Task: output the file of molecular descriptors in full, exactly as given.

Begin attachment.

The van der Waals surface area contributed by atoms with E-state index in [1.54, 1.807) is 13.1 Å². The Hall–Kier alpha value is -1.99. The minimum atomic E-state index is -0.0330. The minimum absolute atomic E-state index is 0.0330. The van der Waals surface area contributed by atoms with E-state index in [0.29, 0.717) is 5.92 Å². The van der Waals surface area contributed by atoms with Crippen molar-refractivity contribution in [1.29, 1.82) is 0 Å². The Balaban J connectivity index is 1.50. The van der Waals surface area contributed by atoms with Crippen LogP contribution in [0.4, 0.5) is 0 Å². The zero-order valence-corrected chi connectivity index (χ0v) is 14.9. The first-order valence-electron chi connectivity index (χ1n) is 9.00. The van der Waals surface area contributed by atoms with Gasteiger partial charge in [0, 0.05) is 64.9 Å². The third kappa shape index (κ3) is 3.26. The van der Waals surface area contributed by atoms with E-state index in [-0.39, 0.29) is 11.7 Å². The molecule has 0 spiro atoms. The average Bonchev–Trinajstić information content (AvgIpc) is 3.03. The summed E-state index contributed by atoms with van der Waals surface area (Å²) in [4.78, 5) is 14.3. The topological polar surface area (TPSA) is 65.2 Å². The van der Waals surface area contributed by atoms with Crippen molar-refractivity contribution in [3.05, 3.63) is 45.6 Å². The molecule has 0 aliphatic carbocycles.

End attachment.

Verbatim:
The van der Waals surface area contributed by atoms with E-state index in [1.54, 1.807) is 13.1 Å². The Hall–Kier alpha value is -1.99. The minimum atomic E-state index is -0.0330. The minimum absolute atomic E-state index is 0.0330. The van der Waals surface area contributed by atoms with E-state index in [0.29, 0.717) is 5.92 Å². The van der Waals surface area contributed by atoms with Crippen molar-refractivity contribution in [1.29, 1.82) is 0 Å². The Balaban J connectivity index is 1.50. The van der Waals surface area contributed by atoms with Crippen LogP contribution in [0.4, 0.5) is 0 Å². The zero-order valence-corrected chi connectivity index (χ0v) is 14.9. The first-order valence-electron chi connectivity index (χ1n) is 9.00. The van der Waals surface area contributed by atoms with Gasteiger partial charge in [0, 0.05) is 64.9 Å². The third kappa shape index (κ3) is 3.26. The van der Waals surface area contributed by atoms with E-state index in [-0.39, 0.29) is 11.7 Å². The molecule has 0 spiro atoms. The average Bonchev–Trinajstić information content (AvgIpc) is 3.03. The summed E-state index contributed by atoms with van der Waals surface area (Å²) in [4.78, 5) is 14.3. The topological polar surface area (TPSA) is 65.2 Å². The van der Waals surface area contributed by atoms with Crippen molar-refractivity contribution in [3.05, 3.63) is 45.6 Å². The molecule has 0 aliphatic carbocycles.